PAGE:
Tartu Ülikooli muuseumi kogudes olevate 19. sajandi teleskoobipeeglite keemiline analüüs. Analysis of the Chemical Composition of Two telescope Mirrors from the University of Tartu Museum Collections
AbstractThe purpose of this research was to try and determine the suitability of a portative X-ray fluorescence spectrometer (pXRF) for ascertaining the chemical composition of telescope mirrors in a non-invasive way. Both of the mirrors in question very probably date back to the early 19th century and were made by William Herschel and Johann Gottlieb Friedrich Schrader (although this is not 100% clear). One aim was to see whether the chemical composition of the objects was similar to what we know about the telescope mirrors of the time. The search for the perfect composition of a telescope mirror haunted telescope makers from the 17th century until the second part of the 19th century when silvered glass mirrors were developed by Léon Foucault and Marc Secretan. A mixture of copper and tin was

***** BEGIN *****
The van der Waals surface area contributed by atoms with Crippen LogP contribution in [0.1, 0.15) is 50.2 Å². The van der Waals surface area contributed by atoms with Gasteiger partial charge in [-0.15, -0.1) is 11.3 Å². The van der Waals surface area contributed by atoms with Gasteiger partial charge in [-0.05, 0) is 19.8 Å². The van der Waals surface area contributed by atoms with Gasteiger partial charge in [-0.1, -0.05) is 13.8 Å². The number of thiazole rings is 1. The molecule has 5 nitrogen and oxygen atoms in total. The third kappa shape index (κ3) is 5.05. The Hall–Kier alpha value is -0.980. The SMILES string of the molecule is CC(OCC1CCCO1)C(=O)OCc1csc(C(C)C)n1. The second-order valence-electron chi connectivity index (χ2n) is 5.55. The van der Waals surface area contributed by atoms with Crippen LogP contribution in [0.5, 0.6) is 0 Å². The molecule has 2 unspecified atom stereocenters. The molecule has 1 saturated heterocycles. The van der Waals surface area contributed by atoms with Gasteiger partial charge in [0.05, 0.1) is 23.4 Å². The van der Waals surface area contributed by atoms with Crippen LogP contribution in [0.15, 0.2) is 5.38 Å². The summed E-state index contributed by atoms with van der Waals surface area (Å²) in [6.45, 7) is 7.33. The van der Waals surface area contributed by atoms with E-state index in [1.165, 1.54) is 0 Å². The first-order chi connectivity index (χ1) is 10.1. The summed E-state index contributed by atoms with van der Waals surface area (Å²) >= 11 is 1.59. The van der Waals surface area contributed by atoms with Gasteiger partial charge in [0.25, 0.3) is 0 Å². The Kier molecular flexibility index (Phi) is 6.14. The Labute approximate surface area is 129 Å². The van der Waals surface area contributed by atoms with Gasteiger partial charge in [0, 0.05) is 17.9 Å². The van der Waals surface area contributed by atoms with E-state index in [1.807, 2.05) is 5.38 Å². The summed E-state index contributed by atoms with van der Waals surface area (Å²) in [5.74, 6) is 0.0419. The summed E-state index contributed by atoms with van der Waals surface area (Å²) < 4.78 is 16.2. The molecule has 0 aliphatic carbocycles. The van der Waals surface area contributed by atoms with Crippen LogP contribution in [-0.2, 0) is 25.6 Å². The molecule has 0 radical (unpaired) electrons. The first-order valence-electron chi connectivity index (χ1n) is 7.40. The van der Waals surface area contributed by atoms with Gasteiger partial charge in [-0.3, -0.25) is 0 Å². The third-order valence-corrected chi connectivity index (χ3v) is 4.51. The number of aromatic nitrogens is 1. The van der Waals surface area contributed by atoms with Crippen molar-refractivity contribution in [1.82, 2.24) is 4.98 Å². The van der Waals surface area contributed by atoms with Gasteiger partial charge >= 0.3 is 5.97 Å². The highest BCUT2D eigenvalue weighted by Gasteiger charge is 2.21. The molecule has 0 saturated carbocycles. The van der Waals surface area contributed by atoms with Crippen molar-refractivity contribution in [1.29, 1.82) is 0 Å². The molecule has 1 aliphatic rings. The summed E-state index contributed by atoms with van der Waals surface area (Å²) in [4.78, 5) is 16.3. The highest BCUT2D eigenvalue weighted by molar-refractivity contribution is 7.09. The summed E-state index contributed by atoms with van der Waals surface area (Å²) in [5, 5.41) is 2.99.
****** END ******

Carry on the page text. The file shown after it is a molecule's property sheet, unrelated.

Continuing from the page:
used to make speculum metal with the addition of a variety of metals and other compounds to add strength and lustre to the telescope mirror. The results of the pXRF tests show both mirrors are similar in composition. The chemical composition of the mirrors is also similar to contemporary recipes. However, the mirrors show less copper and more tin than the recipes would allow. It cannot be conclusively determined whether this is due to the restrictions of xPRF measuring (only from the surface of the mirror) or less copper was included while making smaller mirrors in the early 19th century.
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